Old buildings in moonlight, 1843
Oil on canvas, H. 0.13 m; W. 0.19 m
Signed and dated 1843 l.l
Martin Grosell, Copenhagen
His sale at Winkel & Magnussen, Copenhagen, 9 June 1932, lot 95
Ms. Stangeberg, Copenhagen, 1937
- Johan H. Langaard, I.C, Dahl’s Verk,Oslo 1937, no. 712
- Marie Ladrup Bang, Johan Christian Dahl, Life and Works. Oslo, 1987, vol.II, nos. 992A & 1300; & vol. III, p.422, illustrated (these entries, although distinct in Bang, both concern the present work)
Johan Christian Dahl had already completed his training as a landscape painter when he left his native Norway for Copenhagen in 1811 to enter the Copenhagen Academy of Fine Arts. A pupil of C. A. Lorentzen, his main interests lay in seventeenth-century Dutch landscape painting and in the study of Eckersberg’s views of Rome. In 1818, he set out on a Grand Tour. One of his stops was Dresden, where he moved in artistic circles and met the celebrated German painter Caspar David Friedrich. In the summer of 1820 he travelled to Rome and Naples, returning in 1821 to settle permanently in Dresden. From 1823 onwards he lived in the same house as C.D. Friedrich. He was one of three outstanding Dresden painters of the period – the others being C.D. Friedrich and Carl Gustav Carus. The three exerted a decisive influence on German Romantic painting.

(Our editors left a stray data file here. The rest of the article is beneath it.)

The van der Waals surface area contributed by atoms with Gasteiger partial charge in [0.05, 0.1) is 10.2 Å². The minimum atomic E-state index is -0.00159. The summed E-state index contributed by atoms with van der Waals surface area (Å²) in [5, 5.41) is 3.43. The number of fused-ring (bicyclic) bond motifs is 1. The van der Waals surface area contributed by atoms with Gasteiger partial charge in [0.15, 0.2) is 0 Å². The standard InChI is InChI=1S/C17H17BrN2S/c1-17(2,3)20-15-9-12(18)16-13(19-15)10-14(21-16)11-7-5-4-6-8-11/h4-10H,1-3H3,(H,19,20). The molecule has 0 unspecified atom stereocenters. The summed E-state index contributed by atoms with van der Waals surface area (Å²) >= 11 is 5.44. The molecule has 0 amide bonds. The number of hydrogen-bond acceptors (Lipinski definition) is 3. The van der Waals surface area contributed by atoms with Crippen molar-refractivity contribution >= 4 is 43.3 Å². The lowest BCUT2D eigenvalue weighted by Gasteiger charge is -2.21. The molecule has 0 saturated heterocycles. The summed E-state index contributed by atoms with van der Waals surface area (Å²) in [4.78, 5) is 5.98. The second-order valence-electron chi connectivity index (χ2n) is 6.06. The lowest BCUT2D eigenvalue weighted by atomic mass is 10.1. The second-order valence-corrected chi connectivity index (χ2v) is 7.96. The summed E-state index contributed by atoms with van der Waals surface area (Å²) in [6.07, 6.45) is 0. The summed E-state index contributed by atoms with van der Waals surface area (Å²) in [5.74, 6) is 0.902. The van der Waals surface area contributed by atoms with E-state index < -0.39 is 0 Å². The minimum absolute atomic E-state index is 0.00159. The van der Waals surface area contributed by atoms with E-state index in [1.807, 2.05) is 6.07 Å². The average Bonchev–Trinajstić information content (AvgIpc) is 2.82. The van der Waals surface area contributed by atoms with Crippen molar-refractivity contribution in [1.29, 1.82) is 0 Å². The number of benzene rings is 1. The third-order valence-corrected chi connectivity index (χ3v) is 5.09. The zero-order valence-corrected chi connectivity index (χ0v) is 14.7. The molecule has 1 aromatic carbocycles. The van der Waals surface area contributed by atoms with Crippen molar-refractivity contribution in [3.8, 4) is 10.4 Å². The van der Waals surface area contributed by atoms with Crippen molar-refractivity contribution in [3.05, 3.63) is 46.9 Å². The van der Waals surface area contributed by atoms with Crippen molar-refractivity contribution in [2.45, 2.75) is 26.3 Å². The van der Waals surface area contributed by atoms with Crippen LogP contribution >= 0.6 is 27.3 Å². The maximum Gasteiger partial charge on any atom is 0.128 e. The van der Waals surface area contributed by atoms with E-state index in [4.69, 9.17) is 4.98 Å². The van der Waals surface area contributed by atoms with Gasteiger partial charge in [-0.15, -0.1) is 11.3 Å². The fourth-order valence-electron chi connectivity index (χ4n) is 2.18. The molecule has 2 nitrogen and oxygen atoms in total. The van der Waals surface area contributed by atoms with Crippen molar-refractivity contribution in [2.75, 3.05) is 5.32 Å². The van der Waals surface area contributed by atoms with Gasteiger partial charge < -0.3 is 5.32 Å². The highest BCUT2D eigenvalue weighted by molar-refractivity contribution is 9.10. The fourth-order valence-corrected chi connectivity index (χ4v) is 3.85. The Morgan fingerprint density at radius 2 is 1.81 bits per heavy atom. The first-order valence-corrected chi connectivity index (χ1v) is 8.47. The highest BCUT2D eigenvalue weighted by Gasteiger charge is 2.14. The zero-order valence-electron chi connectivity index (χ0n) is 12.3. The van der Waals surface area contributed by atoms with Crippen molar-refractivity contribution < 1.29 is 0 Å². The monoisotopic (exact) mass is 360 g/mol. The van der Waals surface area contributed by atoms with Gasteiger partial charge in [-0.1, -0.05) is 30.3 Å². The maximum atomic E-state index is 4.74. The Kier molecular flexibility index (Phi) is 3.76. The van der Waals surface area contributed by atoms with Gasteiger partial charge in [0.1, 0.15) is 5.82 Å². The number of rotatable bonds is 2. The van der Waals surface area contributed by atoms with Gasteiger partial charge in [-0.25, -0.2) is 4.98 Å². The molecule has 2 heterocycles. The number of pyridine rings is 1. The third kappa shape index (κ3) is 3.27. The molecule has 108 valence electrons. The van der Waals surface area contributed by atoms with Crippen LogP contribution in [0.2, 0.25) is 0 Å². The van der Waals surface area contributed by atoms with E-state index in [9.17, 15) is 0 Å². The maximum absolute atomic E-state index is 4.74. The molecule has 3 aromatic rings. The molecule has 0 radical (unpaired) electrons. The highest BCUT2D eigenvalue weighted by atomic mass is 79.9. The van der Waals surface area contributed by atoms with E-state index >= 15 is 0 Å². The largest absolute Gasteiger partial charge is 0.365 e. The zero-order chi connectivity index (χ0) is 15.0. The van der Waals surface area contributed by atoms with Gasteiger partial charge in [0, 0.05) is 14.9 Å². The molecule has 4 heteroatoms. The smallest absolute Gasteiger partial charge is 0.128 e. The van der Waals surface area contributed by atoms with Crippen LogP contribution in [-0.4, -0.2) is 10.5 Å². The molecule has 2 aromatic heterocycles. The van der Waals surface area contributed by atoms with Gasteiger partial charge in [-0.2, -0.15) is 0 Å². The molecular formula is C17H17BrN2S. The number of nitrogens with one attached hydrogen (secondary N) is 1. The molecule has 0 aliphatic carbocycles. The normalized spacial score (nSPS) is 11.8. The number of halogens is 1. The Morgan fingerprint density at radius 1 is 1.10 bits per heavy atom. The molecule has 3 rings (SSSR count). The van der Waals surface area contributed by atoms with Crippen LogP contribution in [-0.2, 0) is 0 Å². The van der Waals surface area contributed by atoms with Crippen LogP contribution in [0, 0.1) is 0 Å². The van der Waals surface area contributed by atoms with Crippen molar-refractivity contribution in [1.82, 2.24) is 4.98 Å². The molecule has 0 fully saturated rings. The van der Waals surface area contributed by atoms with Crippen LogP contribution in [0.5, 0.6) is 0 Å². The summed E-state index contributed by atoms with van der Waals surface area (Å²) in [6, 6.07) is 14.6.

Dahl became especially well-known for paintings of view with striking visual characteristics and an interesting, enveloping atmosphere. Cities and scenes bathed in moonlight – a subject of symbolic interest for many Northern Romantic painters – were of particular interest to Dahl, who was equally fascinated by the technical challenges of representing different elements seen and unified by the light of the moon.